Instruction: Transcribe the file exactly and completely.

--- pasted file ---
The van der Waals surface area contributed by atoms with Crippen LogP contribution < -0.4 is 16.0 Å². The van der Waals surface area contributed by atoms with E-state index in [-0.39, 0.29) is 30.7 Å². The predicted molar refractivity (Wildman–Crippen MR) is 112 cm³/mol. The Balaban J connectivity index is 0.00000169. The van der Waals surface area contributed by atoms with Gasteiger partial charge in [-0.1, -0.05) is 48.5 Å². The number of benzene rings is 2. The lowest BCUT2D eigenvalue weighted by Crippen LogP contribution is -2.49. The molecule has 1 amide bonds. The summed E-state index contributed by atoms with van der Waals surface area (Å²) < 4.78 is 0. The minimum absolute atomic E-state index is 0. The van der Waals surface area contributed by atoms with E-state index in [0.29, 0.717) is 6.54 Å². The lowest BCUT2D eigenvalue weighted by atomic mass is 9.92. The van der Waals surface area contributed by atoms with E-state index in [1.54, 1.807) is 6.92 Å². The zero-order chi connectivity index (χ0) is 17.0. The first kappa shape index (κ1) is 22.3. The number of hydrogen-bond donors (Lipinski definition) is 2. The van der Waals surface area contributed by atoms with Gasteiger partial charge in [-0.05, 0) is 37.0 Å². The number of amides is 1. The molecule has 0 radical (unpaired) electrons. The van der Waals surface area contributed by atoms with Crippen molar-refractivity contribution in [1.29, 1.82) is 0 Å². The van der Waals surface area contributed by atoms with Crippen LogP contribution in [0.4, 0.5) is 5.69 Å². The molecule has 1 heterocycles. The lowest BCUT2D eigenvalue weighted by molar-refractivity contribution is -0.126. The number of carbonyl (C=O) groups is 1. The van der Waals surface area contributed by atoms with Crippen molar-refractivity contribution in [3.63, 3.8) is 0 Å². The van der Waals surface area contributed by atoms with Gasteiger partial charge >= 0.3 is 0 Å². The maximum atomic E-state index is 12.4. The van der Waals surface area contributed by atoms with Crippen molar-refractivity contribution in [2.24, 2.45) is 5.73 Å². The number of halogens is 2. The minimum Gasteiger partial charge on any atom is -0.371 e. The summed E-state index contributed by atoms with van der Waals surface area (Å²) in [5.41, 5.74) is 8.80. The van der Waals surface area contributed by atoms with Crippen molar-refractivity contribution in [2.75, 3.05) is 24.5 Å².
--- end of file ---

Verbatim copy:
The van der Waals surface area contributed by atoms with Crippen LogP contribution < -0.4 is 16.0 Å². The van der Waals surface area contributed by atoms with E-state index in [-0.39, 0.29) is 30.7 Å². The predicted molar refractivity (Wildman–Crippen MR) is 112 cm³/mol. The Balaban J connectivity index is 0.00000169. The van der Waals surface area contributed by atoms with Gasteiger partial charge in [-0.1, -0.05) is 48.5 Å². The number of benzene rings is 2. The lowest BCUT2D eigenvalue weighted by Crippen LogP contribution is -2.49. The molecule has 1 amide bonds. The summed E-state index contributed by atoms with van der Waals surface area (Å²) < 4.78 is 0. The minimum absolute atomic E-state index is 0. The van der Waals surface area contributed by atoms with E-state index in [0.29, 0.717) is 6.54 Å². The lowest BCUT2D eigenvalue weighted by atomic mass is 9.92. The van der Waals surface area contributed by atoms with E-state index in [1.54, 1.807) is 6.92 Å². The zero-order chi connectivity index (χ0) is 17.0. The first kappa shape index (κ1) is 22.3. The number of hydrogen-bond donors (Lipinski definition) is 2. The van der Waals surface area contributed by atoms with Gasteiger partial charge in [-0.05, 0) is 37.0 Å². The number of amides is 1. The molecule has 0 radical (unpaired) electrons. The van der Waals surface area contributed by atoms with Crippen molar-refractivity contribution in [1.29, 1.82) is 0 Å². The van der Waals surface area contributed by atoms with Crippen LogP contribution in [0.4, 0.5) is 5.69 Å². The molecule has 1 heterocycles. The lowest BCUT2D eigenvalue weighted by molar-refractivity contribution is -0.126. The number of carbonyl (C=O) groups is 1. The van der Waals surface area contributed by atoms with Crippen molar-refractivity contribution in [3.63, 3.8) is 0 Å². The van der Waals surface area contributed by atoms with Gasteiger partial charge >= 0.3 is 0 Å². The maximum atomic E-state index is 12.4. The van der Waals surface area contributed by atoms with Crippen molar-refractivity contribution in [2.24, 2.45) is 5.73 Å². The number of halogens is 2. The minimum Gasteiger partial charge on any atom is -0.371 e. The summed E-state index contributed by atoms with van der Waals surface area (Å²) in [5.41, 5.74) is 8.80. The van der Waals surface area contributed by atoms with Crippen molar-refractivity contribution in [2.75, 3.05) is 24.5 Å².